Making the Grade
For Summit High’s Dorothy Sabo, one of her most significant memories as a student was when her teacher encouraged her to be courageous. A classroom bully was picking on her when the teacher, Mr. Rubin, gave her a valuable suggestion.”He told me, ‘you don’t have to take that,'” she said. “He told me to stand up for myself and that he would support me.”Sabo, a paraprofessional in the Tiger Lab, took that advice to heart. Growing up in a small town in the coal-mining region of Pennsylvania, she knew she was looking for more out of life than what her native area had to offer.”Both of my parents were coal miners,” she said. “Coal mining is a part of my life.” She credits her exposure to the mining environment for her interest in health and physical education, which she studied in college.
“I started out in art,” she said. “But I switched to P.E. because I need to move around and I couldn’t just sit there painting.”In college, she met her future husband, Tim, who she refers to as her “best friend.” A year ahead of her in school, Tim moved to Summit County to ski after graduation. When he came back for her the next year, Sabo didn’t hesitate to head for the hills.The school district has been pretty much her home since she arrived in the High Country. She started out working at the after school day camp before spending a year as a long-term substitute at the middle school. After five years as a special ed paraprofessional at Summit High, Sabo eventually found her way to her current position in the Tiger Lab.”I found my niche here,” she said. “And I do love this position.” She manages the lab, supervises students who come in to use the computers and coordinates the “students with outstanding character” program.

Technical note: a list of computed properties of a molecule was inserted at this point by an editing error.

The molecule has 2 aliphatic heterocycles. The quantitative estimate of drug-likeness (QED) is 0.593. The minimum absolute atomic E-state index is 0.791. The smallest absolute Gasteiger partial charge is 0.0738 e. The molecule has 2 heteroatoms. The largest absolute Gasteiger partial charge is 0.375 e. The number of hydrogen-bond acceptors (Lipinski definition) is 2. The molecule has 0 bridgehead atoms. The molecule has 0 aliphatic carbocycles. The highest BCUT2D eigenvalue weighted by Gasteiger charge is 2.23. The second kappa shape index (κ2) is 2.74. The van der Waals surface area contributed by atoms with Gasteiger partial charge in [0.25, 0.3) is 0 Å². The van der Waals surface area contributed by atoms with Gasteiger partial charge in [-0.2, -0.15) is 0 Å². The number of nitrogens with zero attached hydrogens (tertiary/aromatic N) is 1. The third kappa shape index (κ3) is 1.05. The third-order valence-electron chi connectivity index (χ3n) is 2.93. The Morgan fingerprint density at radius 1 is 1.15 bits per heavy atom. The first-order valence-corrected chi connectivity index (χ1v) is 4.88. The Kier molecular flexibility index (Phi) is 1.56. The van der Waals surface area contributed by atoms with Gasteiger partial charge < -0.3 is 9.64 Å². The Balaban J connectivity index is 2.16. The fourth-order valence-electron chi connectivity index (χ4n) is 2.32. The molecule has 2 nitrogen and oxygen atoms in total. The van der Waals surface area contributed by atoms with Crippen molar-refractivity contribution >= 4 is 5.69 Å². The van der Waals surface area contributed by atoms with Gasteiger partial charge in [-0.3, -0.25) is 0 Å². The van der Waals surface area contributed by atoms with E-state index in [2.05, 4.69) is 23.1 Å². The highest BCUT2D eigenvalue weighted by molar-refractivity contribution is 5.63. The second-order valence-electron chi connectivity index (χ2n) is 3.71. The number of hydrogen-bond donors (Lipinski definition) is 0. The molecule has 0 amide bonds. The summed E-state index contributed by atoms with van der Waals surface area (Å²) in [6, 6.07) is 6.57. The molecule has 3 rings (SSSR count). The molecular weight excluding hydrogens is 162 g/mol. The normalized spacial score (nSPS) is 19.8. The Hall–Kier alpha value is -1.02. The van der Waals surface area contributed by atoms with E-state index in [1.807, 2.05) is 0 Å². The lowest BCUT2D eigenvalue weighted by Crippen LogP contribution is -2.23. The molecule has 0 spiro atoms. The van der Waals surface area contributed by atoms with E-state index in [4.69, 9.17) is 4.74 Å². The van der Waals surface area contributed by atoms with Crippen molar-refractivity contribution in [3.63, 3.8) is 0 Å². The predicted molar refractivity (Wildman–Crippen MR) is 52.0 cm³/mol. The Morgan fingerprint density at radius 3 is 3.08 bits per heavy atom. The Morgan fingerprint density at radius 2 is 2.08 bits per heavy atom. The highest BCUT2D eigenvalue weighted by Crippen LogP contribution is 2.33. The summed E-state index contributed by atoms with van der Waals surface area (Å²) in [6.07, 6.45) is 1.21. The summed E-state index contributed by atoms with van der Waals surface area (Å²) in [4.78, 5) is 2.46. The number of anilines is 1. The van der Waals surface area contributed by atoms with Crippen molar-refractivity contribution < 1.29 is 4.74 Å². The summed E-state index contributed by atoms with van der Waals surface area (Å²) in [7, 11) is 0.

Mr. Rubin’s advice, she says, is often on her mind as she works with students.”I really like this age group,” she said, “They’re individuals, and they’re grown up. I encourage them to not be afraid.”A part-time disc jockey at weddings, Sabo is an avid rock-and-roll fan, and students who come into her lab can browse through her extensive CD collection to find music they like. The 33-year-old teacher confesses to an obsession with the band, Primus.”I love Les Claypool,” she said enthusiastically, referring to the band’s bassist and lead singer. Sabo’s appreciation of the iconoclastic Claypool reinforces the impression she gives of self-reliance.
In her spare time, the Blue River resident snowboards, skis and hangs out with her 2-year-old daughter, Maya.When asked what knowledge she’d like most to share with her students, her answer reflects her own life philosophy.”Success is not how much money you bring home,” she said. “It’s how happy you are with the decisions you’ve made about your life.”
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